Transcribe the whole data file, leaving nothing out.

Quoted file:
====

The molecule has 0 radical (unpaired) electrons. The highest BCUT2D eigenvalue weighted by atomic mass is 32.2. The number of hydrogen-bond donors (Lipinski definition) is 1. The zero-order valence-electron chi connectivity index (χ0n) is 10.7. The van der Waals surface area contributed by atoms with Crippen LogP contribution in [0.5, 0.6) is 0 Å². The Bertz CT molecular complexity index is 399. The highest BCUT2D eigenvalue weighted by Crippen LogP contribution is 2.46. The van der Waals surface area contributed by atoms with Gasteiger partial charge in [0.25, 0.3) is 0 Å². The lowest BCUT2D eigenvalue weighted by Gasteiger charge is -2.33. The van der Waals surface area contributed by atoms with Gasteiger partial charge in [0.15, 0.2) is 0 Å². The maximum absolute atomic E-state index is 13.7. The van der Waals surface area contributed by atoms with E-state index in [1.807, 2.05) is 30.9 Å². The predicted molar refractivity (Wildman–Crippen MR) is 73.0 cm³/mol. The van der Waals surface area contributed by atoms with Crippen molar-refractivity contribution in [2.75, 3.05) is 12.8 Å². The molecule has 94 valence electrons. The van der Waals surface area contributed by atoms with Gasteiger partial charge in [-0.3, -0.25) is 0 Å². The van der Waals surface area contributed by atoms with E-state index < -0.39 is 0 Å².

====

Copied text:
The molecule has 0 radical (unpaired) electrons. The highest BCUT2D eigenvalue weighted by atomic mass is 32.2. The number of hydrogen-bond donors (Lipinski definition) is 1. The zero-order valence-electron chi connectivity index (χ0n) is 10.7. The van der Waals surface area contributed by atoms with Crippen LogP contribution in [0.5, 0.6) is 0 Å². The Bertz CT molecular complexity index is 399. The highest BCUT2D eigenvalue weighted by Crippen LogP contribution is 2.46. The van der Waals surface area contributed by atoms with Gasteiger partial charge in [0.25, 0.3) is 0 Å². The lowest BCUT2D eigenvalue weighted by Gasteiger charge is -2.33. The van der Waals surface area contributed by atoms with Gasteiger partial charge in [0.15, 0.2) is 0 Å². The maximum absolute atomic E-state index is 13.7. The van der Waals surface area contributed by atoms with E-state index in [1.807, 2.05) is 30.9 Å². The predicted molar refractivity (Wildman–Crippen MR) is 73.0 cm³/mol. The van der Waals surface area contributed by atoms with Crippen molar-refractivity contribution in [2.75, 3.05) is 12.8 Å². The molecule has 94 valence electrons. The van der Waals surface area contributed by atoms with Gasteiger partial charge in [-0.3, -0.25) is 0 Å². The van der Waals surface area contributed by atoms with E-state index < -0.39 is 0 Å².